Astronaut David Wolf lived on the Mir space station from September 1997 to January 1998. While onboard he observed Rosh Hashanah, Yom Kippur and Hanukkah. Dr. Wolf recorded a New Year’s greeting for his father’s congregation in Indianapolis. In an interview with Miryam Wahrman on jewishfederations.org, Wolf explained, “Yom Kippur was unlike anything on Earth. All I had to do was fast for an hour and a half, because sunrise occurs every 90 minutes. I fasted a few sunrises.” When Hanukkah arrived Wolf celebrated much as Jeffrey Hoffman did. “I probably have the record dreidel spin; it went for about an hour and a half until I lost it. It showed up a few weeks later in an air filter. I figure it went about 25,000 miles.”
Perhaps the most compelling Jewish voyage of all was that of Ilan Ramon, who died when his shuttle broke apart over Texas in 2003. A hero in every sense of the word, Ramon fought in the Yom Kippur War and was the youngest member of the elite team that destroyed the Osirak nuclear facility in Iraq. Ramon broke new ground by observing Shabbat onboard the Columbia and becoming the first astronaut to keep kosher during his time in space. Prior to launch Ramon consulted with rabbis who determined that Shabbat would follow Houston time. Colonel Ramon even brought a silver kiddush cup into space and recited the blessing over grape juice.
During World War II, a young boy imprisoned in Theresienstadt envisioned what the Earth might look like from the surface of the moon, nearly a quarter of a century before Apollo 8 cameras snapped the epic “Earthrise” photo in 1968. That boy, Petr Ginz, died at Auschwitz in 1944. Colonel Ramon, the son of Holocaust survivors himself, took a copy of “Moon Landscape” with him on his shuttle flight, a fitting tribute to a boy whose powers of imagination could not be extinguished even by the Nazis. Ramon also took along a Torah that was used in a covert bar mitzvah celebration at the Bergen-Belsen concentration camp. Though these precious artifacts were destroyed along with Columbia’s crew, Ramon’s personal diary was miraculously recovered from the wreckage. On day six, Ramon recorded the following entry: “Today is maybe the first day that I really feel like I live in space. I turned out to be a man who lives and works in space, just like in the movies.”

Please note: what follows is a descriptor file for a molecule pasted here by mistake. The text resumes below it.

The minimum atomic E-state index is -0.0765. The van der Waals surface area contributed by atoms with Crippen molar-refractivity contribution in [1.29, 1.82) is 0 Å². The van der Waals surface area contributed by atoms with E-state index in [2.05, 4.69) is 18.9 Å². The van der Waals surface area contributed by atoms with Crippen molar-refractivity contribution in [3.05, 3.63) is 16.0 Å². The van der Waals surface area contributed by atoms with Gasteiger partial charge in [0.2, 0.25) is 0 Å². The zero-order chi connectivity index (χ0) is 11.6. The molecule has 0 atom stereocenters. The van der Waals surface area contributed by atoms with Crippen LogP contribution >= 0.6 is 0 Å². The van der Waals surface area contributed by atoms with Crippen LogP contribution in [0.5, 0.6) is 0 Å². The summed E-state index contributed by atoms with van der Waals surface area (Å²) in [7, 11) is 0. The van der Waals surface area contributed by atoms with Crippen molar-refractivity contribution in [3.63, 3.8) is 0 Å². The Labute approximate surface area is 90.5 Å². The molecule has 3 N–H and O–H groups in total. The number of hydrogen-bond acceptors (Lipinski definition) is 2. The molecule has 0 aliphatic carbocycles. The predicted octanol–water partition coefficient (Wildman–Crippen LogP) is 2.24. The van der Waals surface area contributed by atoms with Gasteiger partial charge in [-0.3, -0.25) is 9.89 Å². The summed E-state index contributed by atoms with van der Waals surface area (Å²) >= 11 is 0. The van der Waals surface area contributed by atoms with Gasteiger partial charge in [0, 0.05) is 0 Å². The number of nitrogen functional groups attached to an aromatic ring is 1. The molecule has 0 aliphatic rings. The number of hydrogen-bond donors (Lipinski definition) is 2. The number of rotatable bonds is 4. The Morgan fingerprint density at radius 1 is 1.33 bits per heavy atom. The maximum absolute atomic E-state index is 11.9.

In May of 2008 Garrett Reisman of Morristown, NJ, became the first Jewish crew member on the International Space Station or ISS. Reisman brought a copy of the Israeli Declaration of Independence given to him by Ilan Ramon’s widow, Rona, as a tribute to the fallen hero. On the occasion of Israel’s 60th anniversary, Reisman sent a video greeting from space to the Israeli people. You would think such accomplishments would make any parent proud. Speaking about his choice of careers in the Jewish Chronicle in an article by Paul Berger, Reisman explained, “I have a typical Jewish mother. She is disappointed that I didn’t become a doctor or a lawyer.”
In perhaps the most delicious achievement in Jewish space history, Canadian Jewish astronaut Gregory Chamitoff became the first person to bring bagels into space in 2008 on the Shuttle Discovery en route to the ISS. Chamitoff’s cousin owns Montreal’s famed Fairmount Bagels and was only too happy to provide the 18 sesame bagels that made it into orbit.
The future looks bright for Jewish spaceflight, as Jeffrey Hoffman, speaking at the 10th anniversary of Chabad Santa Fe in 2007, makes clear: “I thoroughly hope that when humans go to settle Mars, Jews will go too and bring their Jewishness. It’s part of what makes the world holy and we should bring it wherever we go.”
Rich Geller is a freelance writer and father of three living in Portland.